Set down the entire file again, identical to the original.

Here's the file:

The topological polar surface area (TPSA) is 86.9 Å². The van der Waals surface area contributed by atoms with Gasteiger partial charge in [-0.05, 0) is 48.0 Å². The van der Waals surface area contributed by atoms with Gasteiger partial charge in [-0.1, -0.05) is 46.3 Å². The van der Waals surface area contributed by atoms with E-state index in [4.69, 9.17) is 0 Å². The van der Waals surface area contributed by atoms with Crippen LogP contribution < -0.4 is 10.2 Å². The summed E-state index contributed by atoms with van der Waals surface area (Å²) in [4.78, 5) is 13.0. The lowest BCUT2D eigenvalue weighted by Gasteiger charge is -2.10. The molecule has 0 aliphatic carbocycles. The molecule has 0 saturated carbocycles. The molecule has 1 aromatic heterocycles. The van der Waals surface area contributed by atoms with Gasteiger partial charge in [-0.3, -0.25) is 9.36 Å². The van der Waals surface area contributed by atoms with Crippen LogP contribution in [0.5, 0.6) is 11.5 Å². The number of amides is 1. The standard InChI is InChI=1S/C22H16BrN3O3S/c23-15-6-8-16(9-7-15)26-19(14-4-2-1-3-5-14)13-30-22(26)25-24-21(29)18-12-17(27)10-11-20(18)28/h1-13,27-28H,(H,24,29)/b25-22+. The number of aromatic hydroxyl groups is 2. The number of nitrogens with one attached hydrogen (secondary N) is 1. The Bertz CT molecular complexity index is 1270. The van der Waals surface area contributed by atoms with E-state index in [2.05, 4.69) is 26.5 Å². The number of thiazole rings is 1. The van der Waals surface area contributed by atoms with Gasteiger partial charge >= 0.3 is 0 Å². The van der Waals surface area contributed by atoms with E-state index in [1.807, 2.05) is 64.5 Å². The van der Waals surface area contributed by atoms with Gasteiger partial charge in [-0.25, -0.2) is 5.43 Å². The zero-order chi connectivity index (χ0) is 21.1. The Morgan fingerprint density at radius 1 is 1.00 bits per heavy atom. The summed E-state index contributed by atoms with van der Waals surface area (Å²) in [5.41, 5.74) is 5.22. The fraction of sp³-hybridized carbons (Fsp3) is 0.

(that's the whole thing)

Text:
The topological polar surface area (TPSA) is 86.9 Å². The van der Waals surface area contributed by atoms with Gasteiger partial charge in [-0.05, 0) is 48.0 Å². The van der Waals surface area contributed by atoms with Gasteiger partial charge in [-0.1, -0.05) is 46.3 Å². The van der Waals surface area contributed by atoms with E-state index in [4.69, 9.17) is 0 Å². The van der Waals surface area contributed by atoms with Crippen LogP contribution < -0.4 is 10.2 Å². The summed E-state index contributed by atoms with van der Waals surface area (Å²) in [4.78, 5) is 13.0. The lowest BCUT2D eigenvalue weighted by Gasteiger charge is -2.10. The molecule has 0 aliphatic carbocycles. The molecule has 0 saturated carbocycles. The molecule has 1 aromatic heterocycles. The van der Waals surface area contributed by atoms with Gasteiger partial charge in [-0.3, -0.25) is 9.36 Å². The van der Waals surface area contributed by atoms with Crippen LogP contribution in [0.5, 0.6) is 11.5 Å². The number of amides is 1. The standard InChI is InChI=1S/C22H16BrN3O3S/c23-15-6-8-16(9-7-15)26-19(14-4-2-1-3-5-14)13-30-22(26)25-24-21(29)18-12-17(27)10-11-20(18)28/h1-13,27-28H,(H,24,29)/b25-22+. The number of aromatic hydroxyl groups is 2. The number of nitrogens with one attached hydrogen (secondary N) is 1. The Bertz CT molecular complexity index is 1270. The van der Waals surface area contributed by atoms with E-state index in [2.05, 4.69) is 26.5 Å². The number of thiazole rings is 1. The van der Waals surface area contributed by atoms with Gasteiger partial charge >= 0.3 is 0 Å². The van der Waals surface area contributed by atoms with E-state index in [1.807, 2.05) is 64.5 Å². The van der Waals surface area contributed by atoms with Gasteiger partial charge in [-0.25, -0.2) is 5.43 Å². The zero-order chi connectivity index (χ0) is 21.1. The Morgan fingerprint density at radius 1 is 1.00 bits per heavy atom. The summed E-state index contributed by atoms with van der Waals surface area (Å²) in [5.41, 5.74) is 5.22. The fraction of sp³-hybridized carbons (Fsp3) is 0.